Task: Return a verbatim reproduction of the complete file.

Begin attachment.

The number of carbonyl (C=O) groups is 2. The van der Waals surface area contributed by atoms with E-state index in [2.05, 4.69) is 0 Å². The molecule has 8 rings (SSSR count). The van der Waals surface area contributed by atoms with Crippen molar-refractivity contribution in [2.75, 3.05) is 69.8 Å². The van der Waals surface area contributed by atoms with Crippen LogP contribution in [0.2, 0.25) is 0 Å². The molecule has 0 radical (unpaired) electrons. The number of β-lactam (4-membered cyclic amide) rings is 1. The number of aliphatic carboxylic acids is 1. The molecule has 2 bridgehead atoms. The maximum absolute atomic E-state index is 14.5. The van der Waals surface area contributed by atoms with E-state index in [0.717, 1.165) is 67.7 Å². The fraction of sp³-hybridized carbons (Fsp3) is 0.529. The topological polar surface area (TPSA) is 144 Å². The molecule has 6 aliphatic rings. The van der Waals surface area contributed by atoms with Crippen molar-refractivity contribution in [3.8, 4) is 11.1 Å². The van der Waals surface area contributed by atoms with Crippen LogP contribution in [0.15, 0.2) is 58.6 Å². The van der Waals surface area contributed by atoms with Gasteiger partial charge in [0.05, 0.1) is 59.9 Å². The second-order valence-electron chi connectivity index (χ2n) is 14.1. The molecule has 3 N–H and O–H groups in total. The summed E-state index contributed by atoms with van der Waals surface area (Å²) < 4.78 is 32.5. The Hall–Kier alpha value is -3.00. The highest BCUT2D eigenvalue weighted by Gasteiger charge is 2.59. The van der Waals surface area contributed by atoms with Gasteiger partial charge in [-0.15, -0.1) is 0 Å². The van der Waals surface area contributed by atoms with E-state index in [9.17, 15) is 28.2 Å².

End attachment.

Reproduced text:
The number of carbonyl (C=O) groups is 2. The van der Waals surface area contributed by atoms with E-state index in [2.05, 4.69) is 0 Å². The molecule has 8 rings (SSSR count). The van der Waals surface area contributed by atoms with Crippen molar-refractivity contribution in [2.75, 3.05) is 69.8 Å². The van der Waals surface area contributed by atoms with Crippen LogP contribution in [0.2, 0.25) is 0 Å². The molecule has 0 radical (unpaired) electrons. The number of β-lactam (4-membered cyclic amide) rings is 1. The number of aliphatic carboxylic acids is 1. The molecule has 2 bridgehead atoms. The maximum absolute atomic E-state index is 14.5. The van der Waals surface area contributed by atoms with E-state index in [0.717, 1.165) is 67.7 Å². The fraction of sp³-hybridized carbons (Fsp3) is 0.529. The topological polar surface area (TPSA) is 144 Å². The molecule has 6 aliphatic rings. The van der Waals surface area contributed by atoms with Crippen molar-refractivity contribution in [3.8, 4) is 11.1 Å². The van der Waals surface area contributed by atoms with Crippen LogP contribution in [0.15, 0.2) is 58.6 Å². The van der Waals surface area contributed by atoms with Gasteiger partial charge in [0.05, 0.1) is 59.9 Å². The second-order valence-electron chi connectivity index (χ2n) is 14.1. The molecule has 3 N–H and O–H groups in total. The summed E-state index contributed by atoms with van der Waals surface area (Å²) < 4.78 is 32.5. The Hall–Kier alpha value is -3.00. The highest BCUT2D eigenvalue weighted by Gasteiger charge is 2.59. The van der Waals surface area contributed by atoms with Gasteiger partial charge in [-0.15, -0.1) is 0 Å². The van der Waals surface area contributed by atoms with E-state index in [9.17, 15) is 28.2 Å².